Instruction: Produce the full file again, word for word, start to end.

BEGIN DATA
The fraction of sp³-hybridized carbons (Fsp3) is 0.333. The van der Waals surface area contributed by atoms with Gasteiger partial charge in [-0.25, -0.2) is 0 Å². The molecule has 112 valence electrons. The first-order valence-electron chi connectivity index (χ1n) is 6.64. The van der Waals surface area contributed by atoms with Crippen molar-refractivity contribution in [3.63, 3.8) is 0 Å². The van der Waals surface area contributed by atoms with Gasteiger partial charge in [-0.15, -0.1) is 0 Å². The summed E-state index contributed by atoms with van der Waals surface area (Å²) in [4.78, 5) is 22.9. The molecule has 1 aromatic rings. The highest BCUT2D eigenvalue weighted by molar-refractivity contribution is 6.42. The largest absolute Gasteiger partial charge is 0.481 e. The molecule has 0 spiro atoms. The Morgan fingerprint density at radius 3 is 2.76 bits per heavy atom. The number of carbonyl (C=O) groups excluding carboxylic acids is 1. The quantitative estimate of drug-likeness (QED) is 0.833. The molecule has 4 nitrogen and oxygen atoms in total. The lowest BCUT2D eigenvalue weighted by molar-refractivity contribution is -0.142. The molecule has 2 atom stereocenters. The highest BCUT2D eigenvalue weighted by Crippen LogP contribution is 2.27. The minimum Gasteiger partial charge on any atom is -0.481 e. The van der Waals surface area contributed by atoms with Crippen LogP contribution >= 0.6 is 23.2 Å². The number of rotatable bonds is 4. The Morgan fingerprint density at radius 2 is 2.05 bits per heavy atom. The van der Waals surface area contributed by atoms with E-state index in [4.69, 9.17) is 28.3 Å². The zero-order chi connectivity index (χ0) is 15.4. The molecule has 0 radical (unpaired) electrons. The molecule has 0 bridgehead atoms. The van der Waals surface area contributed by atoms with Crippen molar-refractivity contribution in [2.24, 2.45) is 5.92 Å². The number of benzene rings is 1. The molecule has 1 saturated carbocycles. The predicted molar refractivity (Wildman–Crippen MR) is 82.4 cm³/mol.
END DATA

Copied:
The fraction of sp³-hybridized carbons (Fsp3) is 0.333. The van der Waals surface area contributed by atoms with Gasteiger partial charge in [-0.25, -0.2) is 0 Å². The molecule has 112 valence electrons. The first-order valence-electron chi connectivity index (χ1n) is 6.64. The van der Waals surface area contributed by atoms with Crippen molar-refractivity contribution in [3.63, 3.8) is 0 Å². The van der Waals surface area contributed by atoms with Gasteiger partial charge in [-0.15, -0.1) is 0 Å². The summed E-state index contributed by atoms with van der Waals surface area (Å²) in [4.78, 5) is 22.9. The molecule has 1 aromatic rings. The highest BCUT2D eigenvalue weighted by molar-refractivity contribution is 6.42. The largest absolute Gasteiger partial charge is 0.481 e. The molecule has 0 spiro atoms. The Morgan fingerprint density at radius 3 is 2.76 bits per heavy atom. The number of carbonyl (C=O) groups excluding carboxylic acids is 1. The quantitative estimate of drug-likeness (QED) is 0.833. The molecule has 4 nitrogen and oxygen atoms in total. The lowest BCUT2D eigenvalue weighted by molar-refractivity contribution is -0.142. The molecule has 2 atom stereocenters. The highest BCUT2D eigenvalue weighted by Crippen LogP contribution is 2.27. The minimum Gasteiger partial charge on any atom is -0.481 e. The van der Waals surface area contributed by atoms with Crippen LogP contribution >= 0.6 is 23.2 Å². The number of rotatable bonds is 4. The Morgan fingerprint density at radius 2 is 2.05 bits per heavy atom. The van der Waals surface area contributed by atoms with E-state index in [4.69, 9.17) is 28.3 Å². The zero-order chi connectivity index (χ0) is 15.4. The molecule has 0 radical (unpaired) electrons. The molecule has 0 bridgehead atoms. The van der Waals surface area contributed by atoms with Crippen molar-refractivity contribution in [2.24, 2.45) is 5.92 Å². The number of benzene rings is 1. The molecule has 1 saturated carbocycles. The predicted molar refractivity (Wildman–Crippen MR) is 82.4 cm³/mol.